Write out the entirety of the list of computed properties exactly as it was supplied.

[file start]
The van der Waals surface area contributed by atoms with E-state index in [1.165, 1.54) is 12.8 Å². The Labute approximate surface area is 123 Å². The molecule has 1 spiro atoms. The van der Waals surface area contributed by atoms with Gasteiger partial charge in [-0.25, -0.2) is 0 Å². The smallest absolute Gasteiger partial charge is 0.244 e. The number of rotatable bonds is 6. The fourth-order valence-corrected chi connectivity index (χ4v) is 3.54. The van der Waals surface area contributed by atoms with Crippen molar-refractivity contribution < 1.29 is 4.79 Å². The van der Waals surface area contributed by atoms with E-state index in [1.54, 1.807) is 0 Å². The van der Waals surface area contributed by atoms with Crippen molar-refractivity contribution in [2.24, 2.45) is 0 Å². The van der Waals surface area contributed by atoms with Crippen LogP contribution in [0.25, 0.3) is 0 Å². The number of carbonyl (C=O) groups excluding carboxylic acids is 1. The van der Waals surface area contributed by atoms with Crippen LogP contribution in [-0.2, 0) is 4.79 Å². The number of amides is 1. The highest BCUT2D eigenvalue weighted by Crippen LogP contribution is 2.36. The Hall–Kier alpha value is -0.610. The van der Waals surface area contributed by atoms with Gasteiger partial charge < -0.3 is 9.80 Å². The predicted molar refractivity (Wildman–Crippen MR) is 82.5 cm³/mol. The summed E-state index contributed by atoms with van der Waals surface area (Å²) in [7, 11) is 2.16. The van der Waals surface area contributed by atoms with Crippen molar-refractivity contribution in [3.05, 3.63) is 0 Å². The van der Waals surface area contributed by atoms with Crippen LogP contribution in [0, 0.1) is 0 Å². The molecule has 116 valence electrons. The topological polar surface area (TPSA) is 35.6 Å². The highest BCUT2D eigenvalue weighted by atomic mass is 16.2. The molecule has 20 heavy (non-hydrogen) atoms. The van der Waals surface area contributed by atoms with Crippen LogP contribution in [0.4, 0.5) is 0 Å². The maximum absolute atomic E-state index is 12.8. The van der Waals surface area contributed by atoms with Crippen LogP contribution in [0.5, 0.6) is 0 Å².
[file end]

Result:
The van der Waals surface area contributed by atoms with E-state index in [1.165, 1.54) is 12.8 Å². The Labute approximate surface area is 123 Å². The molecule has 1 spiro atoms. The van der Waals surface area contributed by atoms with Gasteiger partial charge in [-0.25, -0.2) is 0 Å². The smallest absolute Gasteiger partial charge is 0.244 e. The number of rotatable bonds is 6. The fourth-order valence-corrected chi connectivity index (χ4v) is 3.54. The van der Waals surface area contributed by atoms with Crippen molar-refractivity contribution < 1.29 is 4.79 Å². The van der Waals surface area contributed by atoms with E-state index in [1.54, 1.807) is 0 Å². The van der Waals surface area contributed by atoms with Crippen molar-refractivity contribution in [2.24, 2.45) is 0 Å². The van der Waals surface area contributed by atoms with Crippen LogP contribution in [0.25, 0.3) is 0 Å². The number of carbonyl (C=O) groups excluding carboxylic acids is 1. The van der Waals surface area contributed by atoms with Crippen LogP contribution in [-0.2, 0) is 4.79 Å². The number of amides is 1. The highest BCUT2D eigenvalue weighted by Crippen LogP contribution is 2.36. The Hall–Kier alpha value is -0.610. The van der Waals surface area contributed by atoms with Gasteiger partial charge < -0.3 is 9.80 Å². The predicted molar refractivity (Wildman–Crippen MR) is 82.5 cm³/mol. The summed E-state index contributed by atoms with van der Waals surface area (Å²) in [7, 11) is 2.16. The van der Waals surface area contributed by atoms with Crippen molar-refractivity contribution in [3.05, 3.63) is 0 Å². The van der Waals surface area contributed by atoms with Crippen LogP contribution in [0, 0.1) is 0 Å². The molecule has 116 valence electrons. The topological polar surface area (TPSA) is 35.6 Å². The highest BCUT2D eigenvalue weighted by atomic mass is 16.2. The molecule has 20 heavy (non-hydrogen) atoms. The van der Waals surface area contributed by atoms with Crippen LogP contribution in [0.4, 0.5) is 0 Å². The maximum absolute atomic E-state index is 12.8. The van der Waals surface area contributed by atoms with Crippen LogP contribution in [0.5, 0.6) is 0 Å².